10:15 - 10:35 amSunday, September 18
LK 102
Decreased hospitalizations and emergency visits for asthma: the use of analytics for population health
LK 102
Decreased hospitalizations and emergency visits for asthma: the use of analytics for population health
Kaiser Permanente
In the US, nine patients die every day from asthma. Asthma costs $56 billion annually in the US and is a leading cause of school days lost among children. Overall, two million emergency visits and nearly... Read more

Description

In the US, nine patients die every day from asthma. Asthma costs $56 billion annually in the US and is a leading cause of school days lost among children. Overall, two million emergency visits and nearly half a million hospitalizations from asthma occur per year in the US.

Globally, there are 300 million asthmatics in 2004, with another 100 million anticipated new cases by 2025. There are 250,000 premature deaths from asthma annually in the world, and nearly all are avoidable.

An analytics program generates a list of patients at risk for emergency department visits and hospitalization for asthma based on patterns of medication use and pertinent risk factors. Areas of focus include the ratio of controller to rescue medication use, a quality measure validated nationally by the NCQA, the date of the last emergency visit or hospitalization for asthma, smoking status, and the date the last asthma medication was ordered versus filled. This enables risk stratification by identifying patients who have poorly controlled asthma, engage in behavior that puts them at risk for future exacerbations, or are not adherent with prescribed medications. The primary physicians are updated with the names of patients at risk and can prioritize by contacting patients who need immediate attention. The list of at risk patients is automatically and regularly updated. A treatment plan is generated for consideration and individualized one-on-one discussions are available.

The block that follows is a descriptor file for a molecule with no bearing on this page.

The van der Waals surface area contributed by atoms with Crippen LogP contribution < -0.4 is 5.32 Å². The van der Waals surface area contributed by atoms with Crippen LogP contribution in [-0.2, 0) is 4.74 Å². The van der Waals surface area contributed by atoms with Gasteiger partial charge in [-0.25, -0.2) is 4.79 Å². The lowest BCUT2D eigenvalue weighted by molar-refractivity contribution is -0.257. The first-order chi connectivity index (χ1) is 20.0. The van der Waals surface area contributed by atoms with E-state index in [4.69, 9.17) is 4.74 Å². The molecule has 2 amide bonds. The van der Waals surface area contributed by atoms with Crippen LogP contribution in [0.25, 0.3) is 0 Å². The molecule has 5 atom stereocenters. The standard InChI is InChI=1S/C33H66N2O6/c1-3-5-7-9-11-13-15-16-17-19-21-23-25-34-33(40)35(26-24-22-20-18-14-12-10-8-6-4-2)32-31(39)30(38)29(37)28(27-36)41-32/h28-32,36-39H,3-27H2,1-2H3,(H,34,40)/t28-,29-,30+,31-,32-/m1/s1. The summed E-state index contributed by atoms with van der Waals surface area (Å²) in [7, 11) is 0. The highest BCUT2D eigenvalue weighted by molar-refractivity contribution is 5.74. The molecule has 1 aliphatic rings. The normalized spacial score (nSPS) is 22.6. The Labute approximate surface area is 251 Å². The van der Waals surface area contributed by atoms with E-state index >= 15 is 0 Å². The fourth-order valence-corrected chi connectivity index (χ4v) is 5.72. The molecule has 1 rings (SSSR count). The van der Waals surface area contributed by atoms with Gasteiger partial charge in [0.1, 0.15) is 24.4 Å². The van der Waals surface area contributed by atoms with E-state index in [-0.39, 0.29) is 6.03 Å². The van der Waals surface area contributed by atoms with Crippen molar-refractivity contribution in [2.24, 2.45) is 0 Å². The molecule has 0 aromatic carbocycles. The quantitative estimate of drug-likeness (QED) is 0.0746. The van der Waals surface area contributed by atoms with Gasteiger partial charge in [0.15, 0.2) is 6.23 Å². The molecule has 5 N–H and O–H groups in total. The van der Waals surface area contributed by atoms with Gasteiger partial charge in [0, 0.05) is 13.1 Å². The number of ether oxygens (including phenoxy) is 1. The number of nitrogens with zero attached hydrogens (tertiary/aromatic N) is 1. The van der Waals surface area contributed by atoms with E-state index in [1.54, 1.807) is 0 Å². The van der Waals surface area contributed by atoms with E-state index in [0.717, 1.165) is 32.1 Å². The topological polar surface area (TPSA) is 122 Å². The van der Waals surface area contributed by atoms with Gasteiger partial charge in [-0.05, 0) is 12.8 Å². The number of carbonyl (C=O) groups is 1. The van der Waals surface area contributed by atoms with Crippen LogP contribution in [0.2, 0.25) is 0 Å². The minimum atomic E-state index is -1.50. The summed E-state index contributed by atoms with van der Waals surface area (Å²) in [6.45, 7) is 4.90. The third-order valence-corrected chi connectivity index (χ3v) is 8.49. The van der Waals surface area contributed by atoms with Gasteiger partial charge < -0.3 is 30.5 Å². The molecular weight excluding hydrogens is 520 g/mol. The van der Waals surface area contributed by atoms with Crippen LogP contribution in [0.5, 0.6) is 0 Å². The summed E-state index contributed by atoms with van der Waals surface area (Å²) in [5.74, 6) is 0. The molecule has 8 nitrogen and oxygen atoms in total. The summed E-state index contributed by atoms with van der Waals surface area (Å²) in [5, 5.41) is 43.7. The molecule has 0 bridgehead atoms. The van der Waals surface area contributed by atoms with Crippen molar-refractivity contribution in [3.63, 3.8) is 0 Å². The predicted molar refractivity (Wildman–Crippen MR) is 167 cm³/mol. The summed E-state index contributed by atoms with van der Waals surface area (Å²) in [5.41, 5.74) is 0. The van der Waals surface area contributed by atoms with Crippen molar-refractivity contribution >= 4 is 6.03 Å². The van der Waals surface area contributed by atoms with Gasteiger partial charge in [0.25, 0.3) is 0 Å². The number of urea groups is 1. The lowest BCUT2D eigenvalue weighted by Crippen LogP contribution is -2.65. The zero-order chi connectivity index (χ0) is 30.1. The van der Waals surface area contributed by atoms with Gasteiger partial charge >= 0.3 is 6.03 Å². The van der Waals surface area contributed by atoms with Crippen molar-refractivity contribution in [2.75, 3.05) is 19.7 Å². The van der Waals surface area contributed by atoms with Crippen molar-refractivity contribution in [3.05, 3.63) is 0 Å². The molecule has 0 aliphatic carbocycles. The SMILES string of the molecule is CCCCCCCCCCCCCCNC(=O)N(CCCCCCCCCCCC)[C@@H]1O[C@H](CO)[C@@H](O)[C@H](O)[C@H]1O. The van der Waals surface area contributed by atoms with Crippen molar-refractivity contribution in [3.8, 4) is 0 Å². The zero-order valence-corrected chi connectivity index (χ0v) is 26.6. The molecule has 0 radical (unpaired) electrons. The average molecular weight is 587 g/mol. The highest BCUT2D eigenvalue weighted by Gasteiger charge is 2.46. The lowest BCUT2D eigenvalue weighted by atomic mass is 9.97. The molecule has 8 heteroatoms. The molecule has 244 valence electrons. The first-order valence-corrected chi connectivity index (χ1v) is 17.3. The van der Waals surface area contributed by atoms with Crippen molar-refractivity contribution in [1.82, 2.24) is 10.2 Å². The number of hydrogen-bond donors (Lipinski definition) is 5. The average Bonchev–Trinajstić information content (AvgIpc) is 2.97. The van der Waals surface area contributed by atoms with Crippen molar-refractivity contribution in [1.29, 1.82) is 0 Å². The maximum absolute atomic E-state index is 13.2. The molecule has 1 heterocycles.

Changing patient and physician behavior was facilitated by information technology and physician education. A computerized algorithm, showing optimal doses for asthma medications by age group, helps physician decision making. We generate automated reminders to patients to follow up with their primary physicians or specialists. An asthma specialist provides guidance to physicians with a focus on meeting patient needs, champions best practices and evaluates referrals for difficult to treat asthma. For example, montelukast, a generic medication shown to be effective for treating asthma, is discussed as an option for cost-conscious patients.

Asthma hospitalizations decreased more than 50% after using the analytics program plus physician education as part of quality improvement. This finding was seen for three consecutive years, compared to the average number of asthma hospitalization for the previous six years. Emergency department visits decreased by more than 20%, and more than nine hundred fewer office visits office per year for asthma was noted. Further analytics to optimize asthma treatment is in progress.

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